These 9 tips will help you survive when your partner is driving you crazy.
Some days you just don’t have the energy to cope with your partner’s most trying behaviors any more. What can you do? Here are nine tips to help you survive…
Keep your cool. Blowing up will only hurt, making you seem like an unreasonable spouse. This is not in your best interest, as it allows your partner to write you off rather than remain respectful. So, instead of getting angry, let the issue (whatever it was) "slide past" you when you just don't have the energy to deal with it calmly right then.
Jot it down. You may be slow to let things pass because you fear your partner will "wander off" and that will be that. Counteract this by jotting a note about what needs to be addressed so you can deal with it at a later time, perhaps with a counselor. For example, you might write "late getting kids to school on Tuesday by 30 minutes" or "interrupted multiple times at dinner on Friday." After a while, you may see patterns that will help you convince your partner that his or her behavior is more difficult than originally thought.
Do something nice for yourself/be selfish. When faced with persistent problems, you may tend to focus more and more on your partner than on your own health…to your detriment. For example, in my case, the more unhappy I became in my marriage, the more I started thinking about my husband—what he wasn’t doing and should have been; how much his actions impacted our family; how inconsiderate he was, how unreliable he was, etc. This meant I forgot about me. Very unhealthy! So when things really get tough, do something for yourself—take a nap, do that project that’s been hanging over your head (unapologetically dump the kids on your spouse), get a massage, read a book in the local park, eat some really healthy food, go to bed early, or exercise. All will improve your state of mind, the last (exercise) particularly so. Or, as the ad says, "you deserve it!"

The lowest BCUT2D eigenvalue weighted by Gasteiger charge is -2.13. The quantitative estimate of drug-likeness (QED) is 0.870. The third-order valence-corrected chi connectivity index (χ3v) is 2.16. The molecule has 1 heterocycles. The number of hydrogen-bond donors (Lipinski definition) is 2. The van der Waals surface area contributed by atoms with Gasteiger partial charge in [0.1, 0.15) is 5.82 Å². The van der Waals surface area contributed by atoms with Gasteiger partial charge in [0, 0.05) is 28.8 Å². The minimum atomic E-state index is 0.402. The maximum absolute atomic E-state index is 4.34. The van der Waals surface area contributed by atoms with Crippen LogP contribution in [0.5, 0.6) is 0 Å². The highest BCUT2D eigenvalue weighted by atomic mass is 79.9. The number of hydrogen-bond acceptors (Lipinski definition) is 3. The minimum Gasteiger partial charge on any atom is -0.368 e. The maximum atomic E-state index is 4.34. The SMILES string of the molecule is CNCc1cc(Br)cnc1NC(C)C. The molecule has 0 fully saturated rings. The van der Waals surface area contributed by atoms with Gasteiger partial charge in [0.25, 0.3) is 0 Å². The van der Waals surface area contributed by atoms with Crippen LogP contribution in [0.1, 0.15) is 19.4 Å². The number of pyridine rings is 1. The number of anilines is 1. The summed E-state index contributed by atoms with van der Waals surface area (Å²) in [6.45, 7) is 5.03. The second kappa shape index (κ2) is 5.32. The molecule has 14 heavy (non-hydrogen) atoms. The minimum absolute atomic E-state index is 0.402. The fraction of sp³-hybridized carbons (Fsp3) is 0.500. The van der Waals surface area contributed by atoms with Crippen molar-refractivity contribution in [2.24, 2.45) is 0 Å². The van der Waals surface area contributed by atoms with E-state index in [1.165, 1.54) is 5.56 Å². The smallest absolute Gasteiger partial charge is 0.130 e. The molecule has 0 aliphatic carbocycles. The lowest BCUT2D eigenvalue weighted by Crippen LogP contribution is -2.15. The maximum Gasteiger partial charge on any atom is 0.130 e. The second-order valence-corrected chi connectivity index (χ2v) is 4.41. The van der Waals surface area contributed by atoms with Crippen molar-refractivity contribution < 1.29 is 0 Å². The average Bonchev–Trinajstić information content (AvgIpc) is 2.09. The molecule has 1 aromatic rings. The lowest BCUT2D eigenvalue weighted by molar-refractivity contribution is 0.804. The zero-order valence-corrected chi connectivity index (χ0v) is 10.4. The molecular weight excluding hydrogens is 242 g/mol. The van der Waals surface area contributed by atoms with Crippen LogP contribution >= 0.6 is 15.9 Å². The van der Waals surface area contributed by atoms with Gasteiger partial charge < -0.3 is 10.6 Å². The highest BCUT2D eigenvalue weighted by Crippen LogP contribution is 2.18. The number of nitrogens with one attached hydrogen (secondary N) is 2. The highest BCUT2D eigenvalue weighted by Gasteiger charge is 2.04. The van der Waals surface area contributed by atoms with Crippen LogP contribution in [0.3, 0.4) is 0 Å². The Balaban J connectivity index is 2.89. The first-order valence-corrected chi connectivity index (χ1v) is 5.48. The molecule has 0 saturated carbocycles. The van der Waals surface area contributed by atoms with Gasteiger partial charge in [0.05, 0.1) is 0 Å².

Insist on being heard…later. When you are exhausted and frustrated is not the time to address difficult issues. Wait until you are in a better frame of mind, then sit down with your partner and explain what you need—calmly. You don’t want to give up on your needs, but neither do you wish to sabotage yourself by seeming unreasonable, angry or otherwise difficult to deal with. (This sabotages you because it gives your partner an excuse to retreat and nothing gets solved that way!)
Keep a journal. Sometimes exhaustion is another form of not having any more ideas. Writing in a journal can help you expose your feelings and explore alternate approaches to your problems. It also can provide some much-needed quiet, self-focus time. If you are in an ADHD-impacted relationship, writing in my forum is also a good way to get new ideas. Keep Reading...
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